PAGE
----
Students with specific learning needs suffering after court ruling on class size, say mothers
Teachers association blames recruitment and retention of specially trained teachers
Ever since the 2016 Supreme Court ruling on class sizes in B.C. schools, Nicole Clay and her children have struggled to get the support they need from teachers and school staff.
After 15 years of strife between the B.C. government and the B.C. Teachers Federation, the Supreme Court ruled in November 2016 that class size and composition was to be restored to 2002 levels. In March 2017, the province committed to hiring 2,600 teachers across B.C.
- 'We're still working out the kinks': Teacher shortage top concern 1 year after Supreme Court decision
Clay has four children, three of which have specialized needs when it comes to learning.
One of her sons, who is 11, has autism, and Clay said he has the highest requirements when it comes to learning assistance.
"Part of his education plan … designated that he had a certain amount of support," she said.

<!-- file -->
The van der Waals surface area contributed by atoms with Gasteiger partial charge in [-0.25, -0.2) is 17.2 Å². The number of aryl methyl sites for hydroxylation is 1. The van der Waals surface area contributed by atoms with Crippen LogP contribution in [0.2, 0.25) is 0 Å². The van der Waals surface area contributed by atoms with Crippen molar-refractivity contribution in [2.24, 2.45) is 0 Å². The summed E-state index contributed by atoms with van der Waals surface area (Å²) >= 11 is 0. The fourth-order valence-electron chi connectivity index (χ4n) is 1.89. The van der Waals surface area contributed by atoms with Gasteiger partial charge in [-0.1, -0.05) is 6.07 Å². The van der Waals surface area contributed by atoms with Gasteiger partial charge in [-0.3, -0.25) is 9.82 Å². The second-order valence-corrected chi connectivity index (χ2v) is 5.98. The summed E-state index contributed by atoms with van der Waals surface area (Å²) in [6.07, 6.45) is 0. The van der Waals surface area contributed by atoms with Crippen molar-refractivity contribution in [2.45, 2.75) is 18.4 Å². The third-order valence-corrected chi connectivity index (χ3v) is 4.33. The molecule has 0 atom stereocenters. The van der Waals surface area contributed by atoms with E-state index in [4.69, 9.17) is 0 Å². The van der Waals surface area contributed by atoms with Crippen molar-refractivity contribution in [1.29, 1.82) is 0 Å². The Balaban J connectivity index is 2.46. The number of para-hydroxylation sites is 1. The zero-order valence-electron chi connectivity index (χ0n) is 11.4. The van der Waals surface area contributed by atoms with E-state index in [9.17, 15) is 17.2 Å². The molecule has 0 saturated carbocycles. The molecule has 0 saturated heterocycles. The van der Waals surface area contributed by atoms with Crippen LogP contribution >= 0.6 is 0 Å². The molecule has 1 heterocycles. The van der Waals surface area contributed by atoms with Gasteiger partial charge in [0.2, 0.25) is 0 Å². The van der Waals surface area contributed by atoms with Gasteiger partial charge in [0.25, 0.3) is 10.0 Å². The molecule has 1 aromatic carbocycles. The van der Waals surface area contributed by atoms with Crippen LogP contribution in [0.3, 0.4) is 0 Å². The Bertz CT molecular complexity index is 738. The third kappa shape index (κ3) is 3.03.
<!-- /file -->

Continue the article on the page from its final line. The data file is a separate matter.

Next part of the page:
"Up until this year, it worked fine and there was adequate support."
'Recruitment and retention' at root of issue
These concerns are nothing new to Amanda Jensen, president of the Kamloops Thompson Teachers Association. She said she's heard this from many other parents, and from teachers.
"One issue has to do with special needs, or what we call learning assistance teachers being trained," Jensen said. "There is a shortage of those teachers in British Columbia."
"There's also an issue across the province with a shortage of teachers teaching on call."
Jensen said that when an on-call teacher is needed but unavailable, schools will pull learning assistance teachers from their usual roles to fill the gaps, leaving some students without their regular support.
That issue, she said, comes from struggles with recruiting and retaining teachers in all areas of the province. Since the ruling from the Supreme Court, more teaching positions have opened up, and teachers can find a job in whatever community they'd like.
"We need to figure out ways to draw people to different communities."
"The school isn't the problem, the teachers aren't the problem, the lack of resources in my opinion is the real problem," she said.
Karlene Purvis, whose eight-year-old son has autism and ADHD, says she's observed the same situation.
"They cut down the class size so now there's more small classes, but the same amount of support," she said.
"He is constantly in trouble because he is lacking the support he needs," she said.
Jensen said the B.C. Teachers Federation has been working with the provincial government to solve that issue.
With files from Daybreak Kamloops